Ray Toro – Remember the Laughter

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    Ray Toro - Remember The Laughter

    Overall Score: 7/10
    Guitar skills: 8/10
    Lyricism : 7/10
    Vocals: 7/10
    Pros: Different to MCR | Ray's voice | Guitar work
    Cons: Lyrics can get too sentimental

    Ray Toro has been flying under the radar for over three years. Since his band, My Chemical Romance split in 2013, Toro has been almost completely away from the public eye. The upcoming release of Remember The Laughter marks Toro’s first solo release, and a departure from the hard rock riffs he was known for in MCR.

    Three and a half years in the making, Ray Toro’s debut features a whole host of classics as influences; including the Beatles, Rolling Stones, Pink Floyd and more. He composes, sings and plays almost everything on the record, with some help from his wife and son (aged just 2 ½ at the time!) along with a few session players on certain songs.

    The album ties together as a loose concept, in Ray’s words it’s about:

    “A middle-aged man return[ing] to his childhood home.  Hearing a familiar melody, he goes to the attic to find a memory box he never knew was there.  As he goes through it, each of the items in the box sparks a memory, and each song represents one of those memories.”

    Each song on Remember The Laughter certainly helps to show off Toro’s virtuosic song writing abilities. Tunes like “We Save” drip with swagger and feature bluesy, emotional guitar solos amongst strong vocal lines and visceral, poetic lyrics that paint fragile pictures of nostalgic memories.

    Lead single “Take The World” features a lead riff reminiscent of many 90s indie bands and a happy-go-lucky vocal line to match. It’s the closest the album get to ever feeling like any My Chem release; the main chorus wouldn’t sound out of place on their final album Danger Days at all, presumably the reason it was picked to lead the rollout.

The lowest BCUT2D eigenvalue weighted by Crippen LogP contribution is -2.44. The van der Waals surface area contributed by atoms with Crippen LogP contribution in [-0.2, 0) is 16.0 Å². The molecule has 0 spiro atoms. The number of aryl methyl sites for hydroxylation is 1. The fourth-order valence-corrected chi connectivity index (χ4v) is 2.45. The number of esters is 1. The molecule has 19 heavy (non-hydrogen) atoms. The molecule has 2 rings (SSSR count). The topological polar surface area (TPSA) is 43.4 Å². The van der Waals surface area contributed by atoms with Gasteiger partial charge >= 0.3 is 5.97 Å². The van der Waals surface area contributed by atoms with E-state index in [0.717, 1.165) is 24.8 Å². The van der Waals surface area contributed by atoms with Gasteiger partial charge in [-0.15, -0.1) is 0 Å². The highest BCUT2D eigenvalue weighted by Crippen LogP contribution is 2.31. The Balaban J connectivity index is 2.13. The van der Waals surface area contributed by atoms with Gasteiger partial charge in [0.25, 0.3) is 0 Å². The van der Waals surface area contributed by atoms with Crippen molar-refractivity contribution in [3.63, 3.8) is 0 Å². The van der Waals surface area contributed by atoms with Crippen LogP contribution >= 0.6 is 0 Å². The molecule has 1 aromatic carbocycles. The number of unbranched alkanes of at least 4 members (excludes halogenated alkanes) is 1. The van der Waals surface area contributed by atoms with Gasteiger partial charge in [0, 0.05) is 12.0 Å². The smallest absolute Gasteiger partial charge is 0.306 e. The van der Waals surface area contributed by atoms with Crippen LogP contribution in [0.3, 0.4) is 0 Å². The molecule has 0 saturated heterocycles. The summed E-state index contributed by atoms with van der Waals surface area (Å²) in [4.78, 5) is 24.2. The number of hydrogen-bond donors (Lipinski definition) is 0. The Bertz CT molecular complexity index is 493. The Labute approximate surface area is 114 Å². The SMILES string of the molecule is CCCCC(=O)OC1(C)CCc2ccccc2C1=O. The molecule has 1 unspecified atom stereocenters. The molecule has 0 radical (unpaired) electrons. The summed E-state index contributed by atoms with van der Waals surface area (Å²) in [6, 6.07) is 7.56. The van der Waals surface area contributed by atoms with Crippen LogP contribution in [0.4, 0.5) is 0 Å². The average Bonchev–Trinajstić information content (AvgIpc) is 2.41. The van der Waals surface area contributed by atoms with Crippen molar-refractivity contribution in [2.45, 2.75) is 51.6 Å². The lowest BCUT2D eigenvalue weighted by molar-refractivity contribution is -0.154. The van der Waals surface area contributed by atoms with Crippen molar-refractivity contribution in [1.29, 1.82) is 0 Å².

Though the lyrics on certain songs, such as “Walking In Circles”, the track which his wife lends backing vocals to, can become somewhat saccharine, it’s hard to be angry at Toro for being happy on what seems to be an at least somewhat autobiographical release.

    However, the passionate vocal performances and interesting melody found in “Walking In Circles” are, unfortunately, nowhere to be found on another too-sweet tune, “Hope For The World.” This is a sentimental song with uplifting major key piano chords and a repetitive, titular chorus that manages to sound like a boring B-Side to a Band Aid single.

    The album doesn’t linger with any particular sound for too long though, and this whirlwind tour of Toro’s inspirations never feels self-indulgent or over the top.

    Remember the Laughter is an album that deserves to be listened to front to back. It tells a story, much in the vein of many of his former bands releases. The highlight of this album is seeing a different side to Ray Toro, no longer just a great guitarist, but a well-rounded and passionate songwriter.

    Remember The Laughter will be released on the 18th of November.